A common theme amongst these interpretations is they imagine the story as a rabbinic acknowledgement of independence and divergence from traditional methods. Yet while Rabbinic Judaism does represent a significant evolution from Temple and Biblical Judaism, there is little explanation about why the Talmud would include a legend explicitly identifying this evolution and undermining its legitimacy. Rubenstein argues that the passage bears hallmarks of editing by the Stammaites, the redactors of the Talmud, who lived close to five centuries after Rabbi Akiba. Stammaites would be well aware that the Talmudic form of argumentation and biblical exegesis would not be recognizable to Temple-era Jews, but why would they seek to prominently canonize a story which conveys a message antithetical to the legitimacy of Rabbi Akiba and the Talmud as a whole?

Revelation to Rabbi Akiba

Traditional commentators approaching the Menahot passage are animated by the question of how to square it with Judaism’s basic creed of the primacy of Mosaic prophecy. Rashi (Menahot 29b) resolves the problem of Rabbi Akiba’s superiority by positing that Akiba’s teaching would eventually be received by Moses, but just hadn’t been received yet at the time of Moses’s visit. Moses’s mind was settled “since it was said from his name, even though he did not yet receive” what Akiba was covering in his lesson.

While this interpretation narrowly addresses the problem, it undermines most plausible interpretations of the passage as well as the basic consistency of the narrative. Specifically, why would Moses think that Rabbi Akiba was greater than him and more deserving of receiving the Torah if Moses was indeed the ultimate source of Rabbi Akiba’s teaching? After all, Moses is going to eventually learn and become the source of Rabbi Akiba’s teaching, so why would Rabbi Akiba’s teaching impress him so deeply? Further, Rashi’s interpretation seems to rob the passage of much of its rich symbolism: what now is the connection between Rabbi Akiba’s teaching, his martyrdom, and the crowns that God affixes on the Torah?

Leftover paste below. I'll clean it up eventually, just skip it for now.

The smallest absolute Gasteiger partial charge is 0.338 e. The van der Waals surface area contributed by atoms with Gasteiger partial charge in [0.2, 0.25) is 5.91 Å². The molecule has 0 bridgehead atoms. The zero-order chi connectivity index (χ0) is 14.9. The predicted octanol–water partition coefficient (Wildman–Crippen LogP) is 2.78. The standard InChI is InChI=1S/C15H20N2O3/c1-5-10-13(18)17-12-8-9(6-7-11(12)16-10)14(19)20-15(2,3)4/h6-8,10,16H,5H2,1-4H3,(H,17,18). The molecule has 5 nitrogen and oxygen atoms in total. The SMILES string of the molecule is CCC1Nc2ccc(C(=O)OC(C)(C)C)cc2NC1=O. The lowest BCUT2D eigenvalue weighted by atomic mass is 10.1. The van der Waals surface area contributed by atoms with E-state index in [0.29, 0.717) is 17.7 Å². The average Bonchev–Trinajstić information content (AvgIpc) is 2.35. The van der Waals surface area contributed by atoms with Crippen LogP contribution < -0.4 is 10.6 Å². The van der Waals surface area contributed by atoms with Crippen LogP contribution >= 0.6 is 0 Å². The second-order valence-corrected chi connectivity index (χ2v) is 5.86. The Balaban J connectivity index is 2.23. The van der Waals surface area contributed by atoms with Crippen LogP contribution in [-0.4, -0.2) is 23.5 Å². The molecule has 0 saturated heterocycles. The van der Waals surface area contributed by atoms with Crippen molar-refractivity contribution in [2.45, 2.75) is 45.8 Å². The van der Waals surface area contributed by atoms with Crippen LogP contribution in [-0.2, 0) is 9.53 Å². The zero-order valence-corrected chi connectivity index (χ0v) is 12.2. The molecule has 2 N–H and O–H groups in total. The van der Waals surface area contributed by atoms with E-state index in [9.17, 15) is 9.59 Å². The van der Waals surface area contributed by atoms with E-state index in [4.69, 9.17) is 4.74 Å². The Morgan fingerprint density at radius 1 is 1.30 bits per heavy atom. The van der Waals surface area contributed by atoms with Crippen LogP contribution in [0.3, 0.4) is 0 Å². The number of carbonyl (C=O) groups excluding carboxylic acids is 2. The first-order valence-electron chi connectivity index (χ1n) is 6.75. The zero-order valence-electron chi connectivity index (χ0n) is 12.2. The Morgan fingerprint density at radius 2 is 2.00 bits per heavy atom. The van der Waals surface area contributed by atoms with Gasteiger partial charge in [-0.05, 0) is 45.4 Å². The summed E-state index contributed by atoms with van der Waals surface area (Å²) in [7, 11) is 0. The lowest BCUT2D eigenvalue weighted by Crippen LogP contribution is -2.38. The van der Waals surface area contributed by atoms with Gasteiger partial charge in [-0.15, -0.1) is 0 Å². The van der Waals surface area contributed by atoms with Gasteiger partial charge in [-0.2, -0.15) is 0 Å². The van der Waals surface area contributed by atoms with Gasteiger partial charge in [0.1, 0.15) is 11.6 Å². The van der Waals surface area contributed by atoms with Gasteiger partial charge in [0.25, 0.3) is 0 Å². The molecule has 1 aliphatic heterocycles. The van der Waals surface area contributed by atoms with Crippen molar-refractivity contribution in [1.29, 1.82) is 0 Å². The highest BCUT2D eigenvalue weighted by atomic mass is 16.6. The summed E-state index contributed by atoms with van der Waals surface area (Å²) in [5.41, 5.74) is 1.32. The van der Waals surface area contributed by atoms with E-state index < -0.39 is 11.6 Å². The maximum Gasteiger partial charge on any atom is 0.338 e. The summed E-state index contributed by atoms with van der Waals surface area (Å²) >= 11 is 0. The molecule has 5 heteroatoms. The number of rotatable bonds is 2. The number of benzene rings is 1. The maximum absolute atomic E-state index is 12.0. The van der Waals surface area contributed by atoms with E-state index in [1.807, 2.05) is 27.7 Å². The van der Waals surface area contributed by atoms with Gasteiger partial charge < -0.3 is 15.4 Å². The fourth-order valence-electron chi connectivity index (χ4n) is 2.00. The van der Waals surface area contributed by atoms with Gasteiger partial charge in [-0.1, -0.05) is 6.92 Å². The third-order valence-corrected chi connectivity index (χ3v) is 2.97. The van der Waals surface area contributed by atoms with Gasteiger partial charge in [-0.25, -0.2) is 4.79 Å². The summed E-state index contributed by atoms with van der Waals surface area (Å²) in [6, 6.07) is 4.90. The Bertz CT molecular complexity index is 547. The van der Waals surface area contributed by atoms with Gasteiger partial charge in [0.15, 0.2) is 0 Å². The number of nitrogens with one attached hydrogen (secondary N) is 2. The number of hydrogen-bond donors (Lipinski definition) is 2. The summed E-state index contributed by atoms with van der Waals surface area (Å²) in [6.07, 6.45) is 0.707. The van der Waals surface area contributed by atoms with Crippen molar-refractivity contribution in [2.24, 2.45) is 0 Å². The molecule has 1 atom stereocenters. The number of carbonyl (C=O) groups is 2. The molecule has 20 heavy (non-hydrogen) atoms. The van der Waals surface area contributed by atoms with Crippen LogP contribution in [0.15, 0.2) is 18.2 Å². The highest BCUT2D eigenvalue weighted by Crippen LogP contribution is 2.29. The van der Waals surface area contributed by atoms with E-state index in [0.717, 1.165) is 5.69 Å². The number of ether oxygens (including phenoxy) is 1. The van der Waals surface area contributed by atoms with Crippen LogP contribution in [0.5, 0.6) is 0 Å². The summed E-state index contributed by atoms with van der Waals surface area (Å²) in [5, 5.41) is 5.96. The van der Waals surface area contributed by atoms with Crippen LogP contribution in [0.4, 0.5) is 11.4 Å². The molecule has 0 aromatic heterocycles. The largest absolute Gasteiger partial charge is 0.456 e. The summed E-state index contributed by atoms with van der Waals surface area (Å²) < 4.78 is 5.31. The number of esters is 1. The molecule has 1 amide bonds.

Maharal (Rabbi Judah Loew ben Bezalel, Prague, 16th century) develops a nuanced framework to explain why Rabbi Akiba can understand what Moses cannot but is still not superior. In his work Hiddushei Aggadot on Menahot 29b, Maharal explains how the nature of Moses’s knowledge differs from Rabbi Akiba’s understanding. In this system, Moses is attuned to understanding God’s word when communicated through one particular mode of communication – the body of the Torah. The crowns, on the other hand, represent communications that are external to the body of the Torah, and Rabbi Akiba is more attuned to teachings of this nature. In the words of Maharal, when Moses sees that God is affixing crowns to the letters, he recognizes that the crowns are something subtle and beyond his understanding, and presumably all human comprehension as well:

And he says, “Who stays your hand?” as if to say that these subtle realizations that the crowns come to teach us are distant from any individual who is in the material world, which lacks access to the [necessary] intellectual faculties. And because these [crowns] are distant from human comprehension, they are on top of the letters [as opposed to an integral part of the letter]…

Maharal insists that although Moses is greater than Rabbi Akiba, Akiba is specifically attuned to the information that is contained in the crowns but not in the body of the Torah:

And you should not wonder about the fact that Moses our Teacher, may peace be upon him, did not understand what [the crowns] said, and say in response that Akiba is greater. Heaven forbid! Rather, we have explained that Moses had no particular connection to the crowns [like Rabbi Akiba did].